The RCAF’s retirement of the Sea King prompted a tribute from none other than Sergei Sikorsky, the son of the inventor of the modern helicopter and Sea King designer Igor Sikorsky. The Sea King has been operated by plenty of military units in the past 60 years but Canada’s resourcefulness in maintaining its utility despite the retirement of its aircraft carriers inspired this note in Rotor and Wing.
“The impressive operational legacy of Canada’s CH-124 Sea King fleet brings to mind one or two interesting ‘inspirations’ about the helicopter’s original design and subsequent operation.
In the late 1950s, nuclear powered submarines could outrun aircraft carriers and destroyers outfitted for anti-submarine warfare (ASW). The Canadian and U.S. navies determined the need for a new maritime helicopter powered by GE’s new turbo-shaft engine to find and track sub threats from the air
My father, Igor Sikorsky, strongly believed that Sikorsky Aircraft’s candidate — the S-61 maritime helicopter — would need amphibious characteristics. He proposed a boat hull geometry with side floats.
A lot of Sikorsky engineers had worked with dad on his fixed wing flying boats of the 1930s and forties, so a boat type hull was not alien; it was new only to the helicopter. As Sikorsky chief engineer, his word was law. To test the flying boat hull design, he ordered built a scaled-down version of the S-61, designated S-62.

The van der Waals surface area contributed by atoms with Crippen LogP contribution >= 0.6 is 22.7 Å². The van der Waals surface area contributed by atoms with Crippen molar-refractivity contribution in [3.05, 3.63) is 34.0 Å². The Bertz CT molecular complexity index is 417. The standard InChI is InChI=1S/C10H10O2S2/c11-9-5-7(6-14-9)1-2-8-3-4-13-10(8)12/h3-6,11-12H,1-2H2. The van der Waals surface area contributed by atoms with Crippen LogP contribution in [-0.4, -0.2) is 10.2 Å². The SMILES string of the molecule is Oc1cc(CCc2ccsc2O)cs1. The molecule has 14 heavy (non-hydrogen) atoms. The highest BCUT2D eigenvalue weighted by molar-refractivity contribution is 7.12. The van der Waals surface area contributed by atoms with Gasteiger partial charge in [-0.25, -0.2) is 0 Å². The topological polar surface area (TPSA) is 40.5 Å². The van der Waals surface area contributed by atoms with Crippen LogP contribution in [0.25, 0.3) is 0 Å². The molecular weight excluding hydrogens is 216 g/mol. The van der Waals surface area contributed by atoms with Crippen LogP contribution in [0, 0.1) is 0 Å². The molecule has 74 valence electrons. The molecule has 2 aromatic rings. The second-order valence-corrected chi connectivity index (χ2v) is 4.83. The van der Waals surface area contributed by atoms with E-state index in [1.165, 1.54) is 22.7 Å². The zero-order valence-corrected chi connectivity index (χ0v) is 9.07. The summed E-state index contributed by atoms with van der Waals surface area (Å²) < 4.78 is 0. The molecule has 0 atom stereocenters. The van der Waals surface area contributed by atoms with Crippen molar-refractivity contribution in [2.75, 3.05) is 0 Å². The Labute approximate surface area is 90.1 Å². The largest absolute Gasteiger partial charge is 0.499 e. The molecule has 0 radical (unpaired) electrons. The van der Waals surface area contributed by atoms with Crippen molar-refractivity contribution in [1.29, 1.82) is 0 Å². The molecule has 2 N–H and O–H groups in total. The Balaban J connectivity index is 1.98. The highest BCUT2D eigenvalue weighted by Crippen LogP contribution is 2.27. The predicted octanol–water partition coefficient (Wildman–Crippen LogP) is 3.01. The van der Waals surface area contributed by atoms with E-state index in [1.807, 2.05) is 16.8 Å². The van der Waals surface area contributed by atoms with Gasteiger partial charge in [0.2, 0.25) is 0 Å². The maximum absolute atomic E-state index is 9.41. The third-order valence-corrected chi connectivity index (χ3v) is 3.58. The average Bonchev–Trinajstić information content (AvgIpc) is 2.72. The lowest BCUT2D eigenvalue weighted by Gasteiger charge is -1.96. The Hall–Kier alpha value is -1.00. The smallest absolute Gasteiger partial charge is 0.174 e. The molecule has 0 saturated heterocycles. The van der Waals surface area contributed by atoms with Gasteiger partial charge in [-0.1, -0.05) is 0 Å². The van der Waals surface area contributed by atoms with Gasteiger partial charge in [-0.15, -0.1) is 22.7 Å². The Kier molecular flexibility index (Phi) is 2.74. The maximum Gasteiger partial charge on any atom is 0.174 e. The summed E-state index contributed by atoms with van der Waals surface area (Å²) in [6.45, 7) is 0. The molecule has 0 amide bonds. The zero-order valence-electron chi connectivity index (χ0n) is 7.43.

At half the max gross weight of the S-61, the S-62 aircraft proved the utility of the boat hull design, which dad then incorporated into the U.S. Navy’s SH-3 Sea King. Unexpectedly, the U.S. Coast Guard saw in the S-62 test vessel the fulfillment of a medium range Flying Life Boat. The service ultimately acquired 99 HH-52A Seaguard aircraft, which saved more than 15,000 lives from 1963 to 1989.
Deliveries of the 19,000-pound SH-3 aircraft for U.S. Navy ASW operations began in mid-1961 followed by the Royal Canadian Navy’s order for 41 CHSS-2 aircraft (later re-designated CH-124). This was the first large scale Canadian order for a Sikorsky helicopter. For both navies, the Sea King’s fuselage would allow water landings for rescues; and during flight emergencies, the aircraft could taxi to shore.
What happened next is nothing short of remarkable. Canadian maritime planners and a select group from Canadian industry took air power projection to another level by enabling the Sea King to operate safely from a destroyer or escort in heavy sea states. For that you needed a ‘Beartrap.’
In the mid-1960s, navies around the world looked on in admiration as RCN ships began ‘hauling down’ their Sea Kings into rolling, pitching flight decks. Today, Canada can be proud of the Beartrap concept. Last year’s successful tests of the 29,300 lb. (13.3 t) CH-148 Cyclone helicopter in sea state 6 conditions aboard Halifax-class ships further refines this much-replicated system.
The Royal Canadian Air Force has made history operating their Sea Kings in fair weather and foul, by day and by night. Fifty-five years of service with the machine demonstrate the tremendous skill and determination of the men and women who flew and maintained them.
Despite challenges, the Canadian maritime helicopter community kept the helicopter in service, and grew the machine’s mission versatility.
Without a doubt, the RCAF’s new generation Cyclone maritime helicopter will create its own share of exploits and dramatic operational history.
However, for many observers, the Sea King will continue to occupy a unique place in Canadian helicopter history.”